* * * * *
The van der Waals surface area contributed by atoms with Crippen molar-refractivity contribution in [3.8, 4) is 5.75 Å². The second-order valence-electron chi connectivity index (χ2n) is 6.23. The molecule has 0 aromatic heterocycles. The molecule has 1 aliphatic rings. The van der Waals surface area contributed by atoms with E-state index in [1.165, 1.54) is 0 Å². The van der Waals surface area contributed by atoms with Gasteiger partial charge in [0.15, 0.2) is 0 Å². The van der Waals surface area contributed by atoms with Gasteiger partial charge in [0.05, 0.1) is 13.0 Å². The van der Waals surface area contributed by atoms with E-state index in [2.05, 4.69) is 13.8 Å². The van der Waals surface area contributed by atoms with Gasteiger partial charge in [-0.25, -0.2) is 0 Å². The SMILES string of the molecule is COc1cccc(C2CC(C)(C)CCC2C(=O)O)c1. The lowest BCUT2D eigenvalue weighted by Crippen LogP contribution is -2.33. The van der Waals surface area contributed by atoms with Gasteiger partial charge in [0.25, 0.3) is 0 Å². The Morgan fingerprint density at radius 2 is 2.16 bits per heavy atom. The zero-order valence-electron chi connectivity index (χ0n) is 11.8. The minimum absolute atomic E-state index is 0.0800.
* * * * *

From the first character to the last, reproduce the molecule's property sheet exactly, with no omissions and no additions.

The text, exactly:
The van der Waals surface area contributed by atoms with Crippen molar-refractivity contribution in [3.8, 4) is 5.75 Å². The second-order valence-electron chi connectivity index (χ2n) is 6.23. The molecule has 0 aromatic heterocycles. The molecule has 1 aliphatic rings. The van der Waals surface area contributed by atoms with E-state index in [1.165, 1.54) is 0 Å². The van der Waals surface area contributed by atoms with Gasteiger partial charge in [0.15, 0.2) is 0 Å². The van der Waals surface area contributed by atoms with Gasteiger partial charge in [0.05, 0.1) is 13.0 Å². The van der Waals surface area contributed by atoms with E-state index in [2.05, 4.69) is 13.8 Å². The van der Waals surface area contributed by atoms with Gasteiger partial charge in [-0.25, -0.2) is 0 Å². The SMILES string of the molecule is COc1cccc(C2CC(C)(C)CCC2C(=O)O)c1. The lowest BCUT2D eigenvalue weighted by Crippen LogP contribution is -2.33. The van der Waals surface area contributed by atoms with Gasteiger partial charge in [0.25, 0.3) is 0 Å². The Morgan fingerprint density at radius 2 is 2.16 bits per heavy atom. The zero-order valence-electron chi connectivity index (χ0n) is 11.8. The minimum absolute atomic E-state index is 0.0800.